16 December 2004 NEW INQUIRY
16 December 2004 NEW INQUIRY
Pre-Budget 2004: the road ahead
As part of its regular appraisal of the budgetary process and the progress made by the Treasury in placing environmental objectives at the heart of its fiscal policies, the Environment Audit Committee is launching today a new inquiry on the Government's Pre-Budget Report 2004. This year's inquiry will focus on three issues:
(A) PBR 2004 and SR 2004. What new policy measures and initiatives to address environmental impacts does PBR 2004 contain? How adequate are they in terms of addressing the environmental challenges we face? Do the new PSA targets in SR 2004 adequately reflect environmental priorities? How much of a real increase in funding for those priorities has actually been made available, and is the level of funding now adequate?
(B) The Treasury's overall fiscal strategy. In view of the fact that we are approaching the end of the Government's second term, what overall progress has the Treasury made since 2001 against the agenda set out in its Statement of Intent on Environmental Taxation in 1997? What successes and failures have there been? Has the Treasury developed an adequate strategy to implement its environmental PSA objective? How could its approach be improved? (See note 2 below.)
(C) Environmental appraisals and Regulatory Impact Assessments. Departments are required to screen and appraise the environmental impacts of their policies. However, over the last four years, the focus appears to have shifted from separate environmental appraisals to an emphasis on integrated policy appraisals. More recently, the Government appears to have taken the view that Regulatory Impact Assessments should constitute the formal means for assessing environmental impacts in relation to other impacts. As highlighted in previous Committee reports (see note 3 below), there is also a wide range of overlapping and potentially conflicting guidance on appraisal. How adequate is the current approach to appraisal, in particular the reliance on RIAs, as a vehicle for capturing all environmental costs and benefits and for balancing these against economic and social impacts? In what ways can departmental approaches to appraisal (including the appraisals in the Pre-Budget Report itself) be improved?
The Committee would welcome views on any or all of the above issues. It expects to take oral evidence on this inquiry In February 2005 and publish a report in March. In view of the fact that the Government has now acknowledged the claims made by the Committee since 2003 that the UK Climate Change Strategy is seriously off course, the Committee's report will also include some consideration of this topic in order to feed into the current review of the Strategy.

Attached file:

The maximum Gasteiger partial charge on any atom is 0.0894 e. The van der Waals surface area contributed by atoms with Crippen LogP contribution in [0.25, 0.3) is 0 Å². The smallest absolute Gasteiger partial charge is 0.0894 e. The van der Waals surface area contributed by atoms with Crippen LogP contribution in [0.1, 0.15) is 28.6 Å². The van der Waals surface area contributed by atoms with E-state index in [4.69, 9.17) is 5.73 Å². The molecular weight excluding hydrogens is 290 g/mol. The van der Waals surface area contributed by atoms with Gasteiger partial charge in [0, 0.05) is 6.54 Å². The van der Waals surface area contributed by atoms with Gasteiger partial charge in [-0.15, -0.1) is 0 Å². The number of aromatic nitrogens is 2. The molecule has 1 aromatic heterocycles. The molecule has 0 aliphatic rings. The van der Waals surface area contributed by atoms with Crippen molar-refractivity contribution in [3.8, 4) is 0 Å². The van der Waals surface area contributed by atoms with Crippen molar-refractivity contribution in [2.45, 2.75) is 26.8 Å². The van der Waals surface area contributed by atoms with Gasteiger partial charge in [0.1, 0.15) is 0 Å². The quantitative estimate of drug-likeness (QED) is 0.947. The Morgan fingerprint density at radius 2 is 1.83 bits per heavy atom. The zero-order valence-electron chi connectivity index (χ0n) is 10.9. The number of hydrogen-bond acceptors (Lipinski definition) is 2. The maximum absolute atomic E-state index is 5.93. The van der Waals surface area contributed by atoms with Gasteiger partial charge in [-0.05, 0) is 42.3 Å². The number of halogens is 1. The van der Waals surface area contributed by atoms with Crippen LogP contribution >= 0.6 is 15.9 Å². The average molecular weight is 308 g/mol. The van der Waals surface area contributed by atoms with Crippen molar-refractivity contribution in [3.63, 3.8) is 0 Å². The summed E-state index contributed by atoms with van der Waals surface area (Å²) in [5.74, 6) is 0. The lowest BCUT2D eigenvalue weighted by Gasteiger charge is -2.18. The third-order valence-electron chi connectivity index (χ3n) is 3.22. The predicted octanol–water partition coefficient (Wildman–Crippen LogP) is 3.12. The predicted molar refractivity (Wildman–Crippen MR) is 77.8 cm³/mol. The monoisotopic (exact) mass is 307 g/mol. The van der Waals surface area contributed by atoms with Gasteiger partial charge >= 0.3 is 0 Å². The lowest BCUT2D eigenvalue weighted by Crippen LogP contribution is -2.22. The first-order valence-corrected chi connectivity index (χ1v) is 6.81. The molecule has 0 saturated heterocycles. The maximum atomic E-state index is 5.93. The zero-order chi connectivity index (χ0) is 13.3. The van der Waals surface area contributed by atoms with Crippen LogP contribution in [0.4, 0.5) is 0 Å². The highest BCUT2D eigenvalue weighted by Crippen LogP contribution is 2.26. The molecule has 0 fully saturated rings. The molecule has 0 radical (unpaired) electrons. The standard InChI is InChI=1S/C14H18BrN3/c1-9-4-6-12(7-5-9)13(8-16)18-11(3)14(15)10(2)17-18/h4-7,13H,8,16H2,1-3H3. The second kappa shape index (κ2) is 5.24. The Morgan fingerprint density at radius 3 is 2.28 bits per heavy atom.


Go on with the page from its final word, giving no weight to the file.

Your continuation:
Written evidence should be sent to the Committee by Friday 21st January 2005, preferably by e-mail to email@example.com (with a hard copy by post). A brief guidance note on the preparation and submission of evidence is available on the Committee's web pages. For further information on the Committee's inquiry, please telephone 020-7219-1378.
Notes for Editors
1. Since its inception in 1997, the Environmental Audit Committee has regularly reviewed the progress made by the Treasury in placing environmental objectives at the heart of its fiscal policies. In doing so, it has taken as one of its reference points the Statement of Intent on Environmental Taxation, which the Treasury released in July 1997. This stated that the Government would "over time...reform the tax system to increase incentives to reduce environmental damage."
2. With regard to the Treasury's approach to developing an environmental fiscal strategy, many previous reports published by the Committee comment on aspects of this topic. Readers are referred to the Committee's Tenth Report of 2003-04, Budget 2004 and Energy, HC 490, and to previous reports in this series - in particular its Fourth Report of 2002-03, Pre-Budget Report 2002, HC 167 (paragraphs 44ff) which contains a more general critique of the Treasury's approach.
3. The Committee has also commented on appraisal in various previous reports - notably, its Thirteenth Report of 2002-03, Greening Government 2003, HC 961 (paragraphs 35 to 45), and its Thirteenth Report of 2003-04, The Sustainable Development Strategy: Illusion or Reality?, HC 624 (paragraphs 94 to 99). The Committee has also expressed its concern about the increasing reliance which Government appears to be placing on monetary evaluations of environmental impacts in its Fourth Report of Session 2002-03, Pre-Budget Report 2002, HC 167 (paragraphs 56 to 62).
4. Details of all the Committee's press releases and inquiries, together with its Reports, oral evidence and other publications, are available on the Committee's Internet home page, which can be found at the committee's